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So she is the perfect person

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for Espina.

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And, and this is, this is another place where you kind of point out the accurate

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details where as I was searching online and we encourage folks listening and

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those, watching the live stream, you know, you have to be careful about when

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you search up online because the first couple hits in Google when you, when

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you look up, her name is old kind of.

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Blogs or, or posts or something like that.

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And they're incorrect when they say like she was given a pass

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to go visit her old master.

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She never had an old master.

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So that's not accurate.

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Yeah.

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So you have to be careful when you're doing this kind of research and that's

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one of the things that I think that you bring to the channel and that you

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bring to this podcast is a historian who does thorough research and that,

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and that's important because, um, some of the stuff that you dug a

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little bit, and obviously you weren't looking at the primary source document.

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Yourself, but you found the, the articles about, about other

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historians who found those

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documents and there and, uh, general Wolf's paper still exists at Fort Monroe.

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Yeah.

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And that tra travel, that flag of Truce Travel Pass still exists.

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Oh, I didn't know that.

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And his reason for her traveling.

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Is colored woman.

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Right.

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So he doesn't even have a reason.

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. Right.

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Really like, I don't know if he even expects someone to look at it.

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, they, they

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probably don't.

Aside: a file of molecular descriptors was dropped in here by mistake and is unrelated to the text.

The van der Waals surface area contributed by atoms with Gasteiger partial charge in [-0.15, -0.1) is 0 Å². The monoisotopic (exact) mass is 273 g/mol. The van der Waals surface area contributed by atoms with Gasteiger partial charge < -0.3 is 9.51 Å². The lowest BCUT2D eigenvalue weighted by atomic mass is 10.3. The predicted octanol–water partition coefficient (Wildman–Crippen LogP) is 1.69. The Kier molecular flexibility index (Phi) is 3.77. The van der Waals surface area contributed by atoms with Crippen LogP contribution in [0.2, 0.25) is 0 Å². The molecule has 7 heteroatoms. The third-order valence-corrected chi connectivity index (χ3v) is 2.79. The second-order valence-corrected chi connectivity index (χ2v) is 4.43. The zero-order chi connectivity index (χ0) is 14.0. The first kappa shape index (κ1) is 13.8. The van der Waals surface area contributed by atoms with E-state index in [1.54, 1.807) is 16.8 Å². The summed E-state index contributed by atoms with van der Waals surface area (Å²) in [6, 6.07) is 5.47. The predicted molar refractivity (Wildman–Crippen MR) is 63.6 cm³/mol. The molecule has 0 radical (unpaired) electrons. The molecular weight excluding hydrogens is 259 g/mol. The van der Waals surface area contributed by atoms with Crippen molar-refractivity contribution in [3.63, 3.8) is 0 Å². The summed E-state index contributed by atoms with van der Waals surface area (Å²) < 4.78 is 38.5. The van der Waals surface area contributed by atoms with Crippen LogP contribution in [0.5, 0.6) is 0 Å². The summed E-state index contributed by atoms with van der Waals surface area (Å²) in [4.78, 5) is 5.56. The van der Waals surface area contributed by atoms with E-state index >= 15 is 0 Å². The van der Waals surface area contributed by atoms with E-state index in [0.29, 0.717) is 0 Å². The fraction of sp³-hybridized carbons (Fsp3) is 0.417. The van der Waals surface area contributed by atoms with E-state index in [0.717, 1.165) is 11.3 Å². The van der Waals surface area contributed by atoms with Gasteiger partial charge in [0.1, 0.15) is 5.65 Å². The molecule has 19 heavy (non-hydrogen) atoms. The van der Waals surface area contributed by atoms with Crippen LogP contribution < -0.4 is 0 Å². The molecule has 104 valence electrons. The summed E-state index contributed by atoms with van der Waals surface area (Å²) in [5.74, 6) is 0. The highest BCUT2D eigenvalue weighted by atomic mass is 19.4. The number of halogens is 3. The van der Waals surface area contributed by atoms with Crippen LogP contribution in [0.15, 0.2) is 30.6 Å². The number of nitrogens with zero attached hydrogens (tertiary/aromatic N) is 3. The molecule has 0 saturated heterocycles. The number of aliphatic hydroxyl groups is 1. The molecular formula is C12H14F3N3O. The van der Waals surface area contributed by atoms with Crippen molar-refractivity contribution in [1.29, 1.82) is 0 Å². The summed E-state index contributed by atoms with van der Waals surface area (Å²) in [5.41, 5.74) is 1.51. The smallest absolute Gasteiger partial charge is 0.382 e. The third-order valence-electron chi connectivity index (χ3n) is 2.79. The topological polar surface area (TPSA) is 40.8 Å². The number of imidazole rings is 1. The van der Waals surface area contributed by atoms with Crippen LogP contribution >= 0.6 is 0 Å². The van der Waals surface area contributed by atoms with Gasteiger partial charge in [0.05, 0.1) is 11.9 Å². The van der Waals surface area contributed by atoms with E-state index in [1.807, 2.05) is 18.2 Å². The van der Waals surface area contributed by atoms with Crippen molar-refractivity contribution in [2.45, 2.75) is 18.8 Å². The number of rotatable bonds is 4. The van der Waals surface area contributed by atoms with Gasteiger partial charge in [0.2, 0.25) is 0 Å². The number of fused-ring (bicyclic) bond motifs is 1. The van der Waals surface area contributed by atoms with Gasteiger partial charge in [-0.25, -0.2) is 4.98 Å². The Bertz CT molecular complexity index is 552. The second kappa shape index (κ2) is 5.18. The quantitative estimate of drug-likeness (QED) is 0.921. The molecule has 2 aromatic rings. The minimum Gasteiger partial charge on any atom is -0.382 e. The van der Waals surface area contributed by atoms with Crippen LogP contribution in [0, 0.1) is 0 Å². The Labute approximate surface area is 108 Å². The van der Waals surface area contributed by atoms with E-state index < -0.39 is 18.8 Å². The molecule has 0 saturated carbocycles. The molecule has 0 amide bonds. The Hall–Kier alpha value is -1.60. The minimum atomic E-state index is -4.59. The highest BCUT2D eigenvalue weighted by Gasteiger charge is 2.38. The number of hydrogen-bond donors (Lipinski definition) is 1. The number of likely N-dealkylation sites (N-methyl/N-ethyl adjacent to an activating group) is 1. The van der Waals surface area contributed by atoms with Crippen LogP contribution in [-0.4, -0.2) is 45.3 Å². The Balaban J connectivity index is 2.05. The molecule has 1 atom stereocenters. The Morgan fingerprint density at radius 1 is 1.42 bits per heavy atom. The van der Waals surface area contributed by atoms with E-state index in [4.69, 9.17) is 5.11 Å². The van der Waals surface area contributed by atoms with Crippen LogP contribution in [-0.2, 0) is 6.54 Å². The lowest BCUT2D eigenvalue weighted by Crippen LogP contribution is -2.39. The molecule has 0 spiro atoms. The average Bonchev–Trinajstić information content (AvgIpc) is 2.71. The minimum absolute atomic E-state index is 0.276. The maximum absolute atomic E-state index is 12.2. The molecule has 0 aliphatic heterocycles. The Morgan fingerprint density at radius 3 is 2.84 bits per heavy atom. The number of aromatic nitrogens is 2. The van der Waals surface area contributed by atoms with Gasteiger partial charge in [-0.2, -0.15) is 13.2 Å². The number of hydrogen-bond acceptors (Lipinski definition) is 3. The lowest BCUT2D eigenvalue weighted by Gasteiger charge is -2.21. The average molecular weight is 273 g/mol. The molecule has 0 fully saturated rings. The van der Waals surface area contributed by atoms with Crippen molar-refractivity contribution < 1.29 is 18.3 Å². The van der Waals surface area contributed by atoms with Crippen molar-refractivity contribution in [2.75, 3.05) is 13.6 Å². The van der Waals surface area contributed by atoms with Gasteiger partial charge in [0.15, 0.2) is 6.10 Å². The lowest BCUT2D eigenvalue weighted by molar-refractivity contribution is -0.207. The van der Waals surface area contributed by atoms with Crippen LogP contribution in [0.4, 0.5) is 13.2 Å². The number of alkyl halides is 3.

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And, and then, and you bring that up on the video, she's the perfect spy.

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Unassuming, no one's gonna like, really,

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what's this lady doing?

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And you know, and one of the things that clicked for me, and I don't

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even think it had clicked for you, but in, when I was looking at the

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timeline, she was 50 when she did this.

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Yeah.

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Cuz she's born in 1912.

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So she's like 49.

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Yeah, she's, so, she's, I mean, 18,

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12.

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Yeah.

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1812.

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So yeah, she's, she's 49.

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About to turn 50,000.

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50.

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I mean, that's, that's pretty wild, right?

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So here's, here's a woman who's, you know, black at the time, even though she's

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free, also being a woman, also being a bit older, obviously nobody's gonna be like,

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oh yeah, there's a union spy over there.

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That's not

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what they're thinking.

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They're not, but they're thinking.

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There is the chance, if she is captured, what do you think

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the future holds for her?

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She would be immediately enslaved.

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That's a great point.

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By the south, like if she is caught and found to be a union spy,